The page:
Noah had a long conversation yesterday with a young fellow machinery dealer who says he is “crushing it” this year. His secret sauce is social media.
I listened to the conversation for 20 minutes before I wearied, but I have little doubt he is doing well. There is something to be gained for most businesses, including ours, by using social networks to reach the newer players in the machine tool world, from Montana to Morocco.
Believe it or not, I am writing this piece with a drawing pen on an 8×11 sketch pad. It’s the way I connect with the page and hopefully the reader. I send the finished pages, photographed by my iPhone, to Ridgely Dunn, who works for TMW. She types them into a computer and sends the copy back to me for editing. Laborious, very old school, but I can afford it, and it still works for me. We all need to find our own medium.
I do recognize that sending magazines through the mail and relying on flyers and catalogs to advertise used machinery is too sluggish and yesterday if you hope to “crush it,” whether business is jumping like right now, or you’re in survival mode like in 2020.
In a Google and Amazon World, your customers and potential workers are not going to wait for you and I to wake up.
You have to compete with the shop owners who hire videographers to interview the people bringing their parts to life, and show plant tours to make their businesses unique in the marketplace.
You probably need a few videos on your YouTube channel with several thousand views to make you a credible player against cheap Chinese competition. Your competitors will be doing it soon if they are not doing it now.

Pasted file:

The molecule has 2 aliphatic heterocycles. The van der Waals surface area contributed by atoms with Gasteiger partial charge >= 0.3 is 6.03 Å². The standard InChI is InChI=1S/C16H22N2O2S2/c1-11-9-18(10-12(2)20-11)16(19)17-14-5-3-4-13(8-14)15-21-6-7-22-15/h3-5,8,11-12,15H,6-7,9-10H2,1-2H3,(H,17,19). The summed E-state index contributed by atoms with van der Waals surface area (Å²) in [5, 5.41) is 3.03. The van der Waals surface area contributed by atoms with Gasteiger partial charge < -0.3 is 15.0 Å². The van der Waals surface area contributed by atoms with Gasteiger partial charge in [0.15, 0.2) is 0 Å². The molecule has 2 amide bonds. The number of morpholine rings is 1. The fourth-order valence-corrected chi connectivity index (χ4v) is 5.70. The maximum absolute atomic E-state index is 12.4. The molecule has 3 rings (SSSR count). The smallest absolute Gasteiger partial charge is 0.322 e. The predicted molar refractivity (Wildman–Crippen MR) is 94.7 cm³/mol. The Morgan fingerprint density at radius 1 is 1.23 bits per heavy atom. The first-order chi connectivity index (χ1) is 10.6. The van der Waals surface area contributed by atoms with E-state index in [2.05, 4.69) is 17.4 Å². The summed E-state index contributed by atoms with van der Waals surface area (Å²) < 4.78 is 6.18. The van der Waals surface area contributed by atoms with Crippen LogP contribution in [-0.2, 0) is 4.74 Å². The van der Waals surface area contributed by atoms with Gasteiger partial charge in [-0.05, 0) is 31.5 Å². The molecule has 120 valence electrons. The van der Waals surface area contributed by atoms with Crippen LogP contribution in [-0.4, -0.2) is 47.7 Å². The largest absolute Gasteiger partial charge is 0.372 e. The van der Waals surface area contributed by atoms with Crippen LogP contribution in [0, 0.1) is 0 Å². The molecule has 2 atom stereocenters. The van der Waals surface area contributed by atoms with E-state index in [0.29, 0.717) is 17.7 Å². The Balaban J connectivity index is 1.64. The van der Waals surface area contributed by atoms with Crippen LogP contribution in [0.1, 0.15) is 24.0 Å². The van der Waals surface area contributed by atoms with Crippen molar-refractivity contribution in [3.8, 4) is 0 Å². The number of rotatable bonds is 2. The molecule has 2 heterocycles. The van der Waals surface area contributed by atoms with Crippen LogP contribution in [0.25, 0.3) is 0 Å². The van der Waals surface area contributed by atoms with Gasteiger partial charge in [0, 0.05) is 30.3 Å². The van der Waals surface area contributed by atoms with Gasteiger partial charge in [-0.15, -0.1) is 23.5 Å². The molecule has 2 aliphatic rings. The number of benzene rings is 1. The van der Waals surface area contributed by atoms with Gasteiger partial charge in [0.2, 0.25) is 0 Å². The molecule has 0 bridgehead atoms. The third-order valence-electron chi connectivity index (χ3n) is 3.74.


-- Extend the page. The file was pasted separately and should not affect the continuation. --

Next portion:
As travel becomes more expensive and laborious while COVID-19 continues to plague the world, we will have to use media and social networking to win the game.
I am not thrilled to observe this shift from pen and ink to the metaverse. Right now, our businesses are prospering, even as the tide pulls us along. But to succeed in the end, we will have to compete with the people who are willing to focus not just on tooling and coolant, but the social networks and media outlets where younger people spend time, and you can’t just do it from 8 to 5. You have to keep going after the workday is over, while you could be watching Monday Night Football.
And talking sports, the big money today is in online fantasy football and betting. ESPN is yesterday’s game.
Machining people run their CNC lathes, lasers, and robots, and manufacture exquisite metal pieces. The problem is that other firms have similar machines and clever people and adequate capital to compete with you every day of the week.
What they lack is your uniqueness, and that is what social media can convey. It can connect you with other unique people who are hoping to reach you.
I am bewildered by all of the computer stuff, but what I do understand is the importance of networking, of reaching those people who need you and who you need. Today you can search and find them all over the world.
You might not know how to use the maze of electronic highways at your disposal, but there are more people available out there who can navigate this stuff than there are capable machine operators. They work by the hour, and they can do their thing in their homes and when they are out of class.
If you miss this opportunity, your competitor will connect the dots that you didn’t even know existed.
Question: Have you found customers through Instagram or other social media?